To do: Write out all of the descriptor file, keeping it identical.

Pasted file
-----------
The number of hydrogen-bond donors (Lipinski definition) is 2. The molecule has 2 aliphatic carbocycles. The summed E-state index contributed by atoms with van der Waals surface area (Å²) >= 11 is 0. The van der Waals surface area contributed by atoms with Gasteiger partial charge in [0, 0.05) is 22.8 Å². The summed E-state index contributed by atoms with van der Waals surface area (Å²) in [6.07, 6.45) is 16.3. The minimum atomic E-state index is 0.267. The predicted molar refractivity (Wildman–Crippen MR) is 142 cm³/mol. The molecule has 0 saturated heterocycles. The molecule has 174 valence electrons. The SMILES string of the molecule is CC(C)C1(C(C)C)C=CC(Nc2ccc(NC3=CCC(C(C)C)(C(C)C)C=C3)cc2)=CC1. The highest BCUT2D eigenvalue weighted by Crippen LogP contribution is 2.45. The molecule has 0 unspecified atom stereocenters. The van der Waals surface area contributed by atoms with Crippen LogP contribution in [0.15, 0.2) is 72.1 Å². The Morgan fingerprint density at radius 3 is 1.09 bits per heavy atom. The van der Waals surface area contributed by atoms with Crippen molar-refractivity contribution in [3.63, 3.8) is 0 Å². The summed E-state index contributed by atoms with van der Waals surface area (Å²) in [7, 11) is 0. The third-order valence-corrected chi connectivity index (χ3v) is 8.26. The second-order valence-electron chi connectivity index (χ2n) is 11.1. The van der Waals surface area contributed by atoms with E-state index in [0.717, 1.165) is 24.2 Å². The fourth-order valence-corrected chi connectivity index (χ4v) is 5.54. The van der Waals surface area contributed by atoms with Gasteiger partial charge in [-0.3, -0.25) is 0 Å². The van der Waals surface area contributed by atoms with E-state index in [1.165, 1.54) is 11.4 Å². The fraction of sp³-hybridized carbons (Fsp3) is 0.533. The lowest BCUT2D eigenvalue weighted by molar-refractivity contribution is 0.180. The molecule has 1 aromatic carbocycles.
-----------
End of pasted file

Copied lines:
The number of hydrogen-bond donors (Lipinski definition) is 2. The molecule has 2 aliphatic carbocycles. The summed E-state index contributed by atoms with van der Waals surface area (Å²) >= 11 is 0. The van der Waals surface area contributed by atoms with Gasteiger partial charge in [0, 0.05) is 22.8 Å². The summed E-state index contributed by atoms with van der Waals surface area (Å²) in [6.07, 6.45) is 16.3. The minimum atomic E-state index is 0.267. The predicted molar refractivity (Wildman–Crippen MR) is 142 cm³/mol. The molecule has 0 saturated heterocycles. The molecule has 174 valence electrons. The SMILES string of the molecule is CC(C)C1(C(C)C)C=CC(Nc2ccc(NC3=CCC(C(C)C)(C(C)C)C=C3)cc2)=CC1. The highest BCUT2D eigenvalue weighted by Crippen LogP contribution is 2.45. The molecule has 0 unspecified atom stereocenters. The van der Waals surface area contributed by atoms with Crippen LogP contribution in [0.15, 0.2) is 72.1 Å². The Morgan fingerprint density at radius 3 is 1.09 bits per heavy atom. The van der Waals surface area contributed by atoms with Crippen molar-refractivity contribution in [3.63, 3.8) is 0 Å². The summed E-state index contributed by atoms with van der Waals surface area (Å²) in [7, 11) is 0. The third-order valence-corrected chi connectivity index (χ3v) is 8.26. The second-order valence-electron chi connectivity index (χ2n) is 11.1. The van der Waals surface area contributed by atoms with E-state index in [0.717, 1.165) is 24.2 Å². The fourth-order valence-corrected chi connectivity index (χ4v) is 5.54. The van der Waals surface area contributed by atoms with Gasteiger partial charge in [-0.3, -0.25) is 0 Å². The van der Waals surface area contributed by atoms with E-state index in [1.165, 1.54) is 11.4 Å². The fraction of sp³-hybridized carbons (Fsp3) is 0.533. The lowest BCUT2D eigenvalue weighted by molar-refractivity contribution is 0.180. The molecule has 1 aromatic carbocycles.